There will be extra funding for poorer pupils with a rise in the level of pupil premiums, from £900 this year to £1,300 in 2014-15.

Labour's Stephen Twigg said it was "putting the cart before the horse" to announce a threshold of 85% before the assessment had been decided.

He also warned of "confusing signals" when the government was scrapping the levels used to measure progress at the same time as calling for a closer attention to progress.

A spokesman for the National Association of Head Teachers said "labelling an 11-year-old as a failure is totally unacceptable".

"The vast majority of teachers are unhappy with the need to rank students," said the union's leader Russell Hobby.

It would be wrong to "pigeonhole" children on the basis of such tests, he said.

Mr Hobby welcomed the greater recognition of pupil progress, but warned that the changes to measuring schools were built on "foundations of sand".

"All the 'rigour' in the world won't matter if you're rigorous about the wrong things," he said.

But head teacher Steve Busby told BBC Breakfast the ranking system could be helpful.

"The current assessment system within school is flawed in my opinion." He said the Level 4 band was too broad and that parents needed a more accurate picture.

How do parents rate the plan to rank primary pupils?

Brian Lightman, head of the ASCL heads' union, agreed there was a need for a more accurate testing system at the end of primary school, because secondary schools currently had to re-test their new intakes.

However, he was unconvinced by the idea of ranking 11-year-olds.

"I worry what will happen to those children who have tried hard yet are told that they are in one of the bottom bands. Children at that age mature differently and their confidence can be easily damaged," he said.

NUT leader Christine Blower rejected the idea that primary schools should be measured in terms of the idea of pupils being "secondary ready", insisting the term would be "seen as offensive and insulting to so many hard-working teachers in the primary phase".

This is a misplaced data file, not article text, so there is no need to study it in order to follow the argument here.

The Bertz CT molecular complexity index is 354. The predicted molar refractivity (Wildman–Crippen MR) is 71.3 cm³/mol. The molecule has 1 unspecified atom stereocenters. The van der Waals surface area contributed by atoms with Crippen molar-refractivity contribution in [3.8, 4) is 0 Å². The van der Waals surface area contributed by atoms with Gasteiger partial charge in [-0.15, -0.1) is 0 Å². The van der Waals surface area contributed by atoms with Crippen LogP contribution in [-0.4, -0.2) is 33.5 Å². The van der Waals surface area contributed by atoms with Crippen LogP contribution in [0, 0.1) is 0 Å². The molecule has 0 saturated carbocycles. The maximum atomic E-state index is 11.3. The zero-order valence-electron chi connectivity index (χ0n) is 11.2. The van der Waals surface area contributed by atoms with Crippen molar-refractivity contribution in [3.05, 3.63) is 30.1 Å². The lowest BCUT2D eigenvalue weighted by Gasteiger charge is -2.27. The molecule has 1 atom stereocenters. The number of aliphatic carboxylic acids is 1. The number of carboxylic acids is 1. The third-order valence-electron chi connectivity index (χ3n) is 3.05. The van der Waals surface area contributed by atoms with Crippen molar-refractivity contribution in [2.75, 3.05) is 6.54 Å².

"Education, from the earliest years, is not a conveyor belt to the end of secondary school," she said.

 

More on This Story

Related Stories

Comments

This entry is now closed for comments

Jump to comments pagination
 
  • rate this
    +3

    Comment number 1071.

    Hey, I've just got what being on S Alert means _ROTFLOL :))
    Hilarious. I'll remember that one and use it if you permit please ????
    Yes, it's interesting to bring Bastiat into the topic of 11 year old school children isn't it ??And all that other stuff. You gotta laugh or you'd have to ..cry :)
    Thx again for the great one-liner, which I will use in future and try to pass around to others (many!)

  • rate this
    +7

    Comment number 1070.

    1068-----agreed: that's how it certainly reads.
    But please don't forget that this is someone who wants there to be no Dept of Education, for parents to control all aspects of education system and who thinks Frederic Bastiat is someone we should listen to, even tho he's a nobody who spouted about economics in the early 1800s !!!
    You can't take any of it seriously ,michellegrand :)))))))))

  • rate this
    -4

    Comment number 1069.

    1066. Unfortunately there is absolutely no real evidence to support your assertions. Some will quote certain OECD tables whose architects go out of their way to say they cannot be used to prove any such thing. Other comparisons place our system higher. One thing is certain. The system in Finland which appears to be the most successful in Europe has nothing in common with these proposals.

  • rate this
    +5

    Comment number 1068.

    `1061 - I'm sorry but that's how your comment read to me.

    I think 11 is too late to find out if a child can read and write well enough to cope with secondary school. See too my comments about special needs children; 95% of those at Treloar (secondary for severely handicapped) have to go to court to be funded

  • rate this
    +8

    Comment number 1067.

    Re 1060------ I AGREE STRONGLY WITH YOUR COMMENTS. Posting at 1062 reinforces your comment.
    Fair debate is what is needed-----not sour grapes !!

  • rate this
    +2

    Comment number 1066.

    There seems to be a majority of opinion on these posts saying ' this will marginalise/demoralise less able students'.

    What about the high potential achievers? The system (though not perfect) when my generation did 11+ gave the most able a chance to escape previously imposed boundaries, and go on to succeed.

    It wasn't perfect - but better than the current race to to equality (bottom).

  • rate this
    +6

    Comment number 1065.

    I see we're still on "S-Alert" :((((
    Now we're rambling about collectivists-----what do they collect ?